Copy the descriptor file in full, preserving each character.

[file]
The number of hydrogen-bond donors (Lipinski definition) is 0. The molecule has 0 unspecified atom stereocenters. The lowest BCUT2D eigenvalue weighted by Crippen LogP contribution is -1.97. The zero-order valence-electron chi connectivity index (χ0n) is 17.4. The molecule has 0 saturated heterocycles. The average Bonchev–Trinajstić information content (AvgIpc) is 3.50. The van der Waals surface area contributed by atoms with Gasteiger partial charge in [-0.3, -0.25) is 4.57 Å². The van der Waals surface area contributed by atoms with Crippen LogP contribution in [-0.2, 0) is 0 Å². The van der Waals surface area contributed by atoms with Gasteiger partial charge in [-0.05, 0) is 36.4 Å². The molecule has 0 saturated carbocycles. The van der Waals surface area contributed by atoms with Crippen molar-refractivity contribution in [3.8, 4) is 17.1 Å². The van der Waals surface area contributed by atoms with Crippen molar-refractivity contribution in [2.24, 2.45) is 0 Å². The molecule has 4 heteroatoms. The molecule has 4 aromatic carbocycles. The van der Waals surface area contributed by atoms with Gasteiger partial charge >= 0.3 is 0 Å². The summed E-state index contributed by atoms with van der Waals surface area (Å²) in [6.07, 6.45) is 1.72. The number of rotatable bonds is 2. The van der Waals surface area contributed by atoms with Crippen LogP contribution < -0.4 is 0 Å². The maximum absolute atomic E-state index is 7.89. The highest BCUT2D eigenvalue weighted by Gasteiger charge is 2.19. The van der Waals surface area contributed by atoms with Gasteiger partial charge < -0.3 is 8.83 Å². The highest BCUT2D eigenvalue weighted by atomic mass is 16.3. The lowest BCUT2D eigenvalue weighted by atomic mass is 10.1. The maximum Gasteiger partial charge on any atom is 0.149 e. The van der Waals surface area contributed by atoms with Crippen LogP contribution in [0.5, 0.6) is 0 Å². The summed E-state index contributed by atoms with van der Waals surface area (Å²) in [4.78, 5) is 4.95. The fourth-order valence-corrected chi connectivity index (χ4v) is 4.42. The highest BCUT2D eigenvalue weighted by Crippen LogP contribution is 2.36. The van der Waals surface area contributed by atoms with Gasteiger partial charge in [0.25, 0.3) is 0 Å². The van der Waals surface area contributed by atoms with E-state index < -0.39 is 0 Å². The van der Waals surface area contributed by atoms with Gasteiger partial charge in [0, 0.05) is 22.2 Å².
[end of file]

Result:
The number of hydrogen-bond donors (Lipinski definition) is 0. The molecule has 0 unspecified atom stereocenters. The lowest BCUT2D eigenvalue weighted by Crippen LogP contribution is -1.97. The zero-order valence-electron chi connectivity index (χ0n) is 17.4. The molecule has 0 saturated heterocycles. The average Bonchev–Trinajstić information content (AvgIpc) is 3.50. The van der Waals surface area contributed by atoms with Gasteiger partial charge in [-0.3, -0.25) is 4.57 Å². The van der Waals surface area contributed by atoms with Crippen LogP contribution in [-0.2, 0) is 0 Å². The van der Waals surface area contributed by atoms with Gasteiger partial charge in [-0.05, 0) is 36.4 Å². The molecule has 0 saturated carbocycles. The van der Waals surface area contributed by atoms with Crippen molar-refractivity contribution in [3.8, 4) is 17.1 Å². The van der Waals surface area contributed by atoms with Crippen molar-refractivity contribution in [2.24, 2.45) is 0 Å². The molecule has 4 heteroatoms. The molecule has 4 aromatic carbocycles. The van der Waals surface area contributed by atoms with Gasteiger partial charge >= 0.3 is 0 Å². The summed E-state index contributed by atoms with van der Waals surface area (Å²) in [6.07, 6.45) is 1.72. The number of rotatable bonds is 2. The van der Waals surface area contributed by atoms with Crippen LogP contribution < -0.4 is 0 Å². The maximum absolute atomic E-state index is 7.89. The highest BCUT2D eigenvalue weighted by Gasteiger charge is 2.19. The van der Waals surface area contributed by atoms with Gasteiger partial charge < -0.3 is 8.83 Å². The highest BCUT2D eigenvalue weighted by atomic mass is 16.3. The lowest BCUT2D eigenvalue weighted by atomic mass is 10.1. The maximum Gasteiger partial charge on any atom is 0.149 e. The van der Waals surface area contributed by atoms with Crippen LogP contribution in [0.5, 0.6) is 0 Å². The summed E-state index contributed by atoms with van der Waals surface area (Å²) in [4.78, 5) is 4.95. The fourth-order valence-corrected chi connectivity index (χ4v) is 4.42. The highest BCUT2D eigenvalue weighted by Crippen LogP contribution is 2.36. The van der Waals surface area contributed by atoms with Gasteiger partial charge in [0.25, 0.3) is 0 Å². The van der Waals surface area contributed by atoms with E-state index < -0.39 is 0 Å². The van der Waals surface area contributed by atoms with Gasteiger partial charge in [0, 0.05) is 22.2 Å².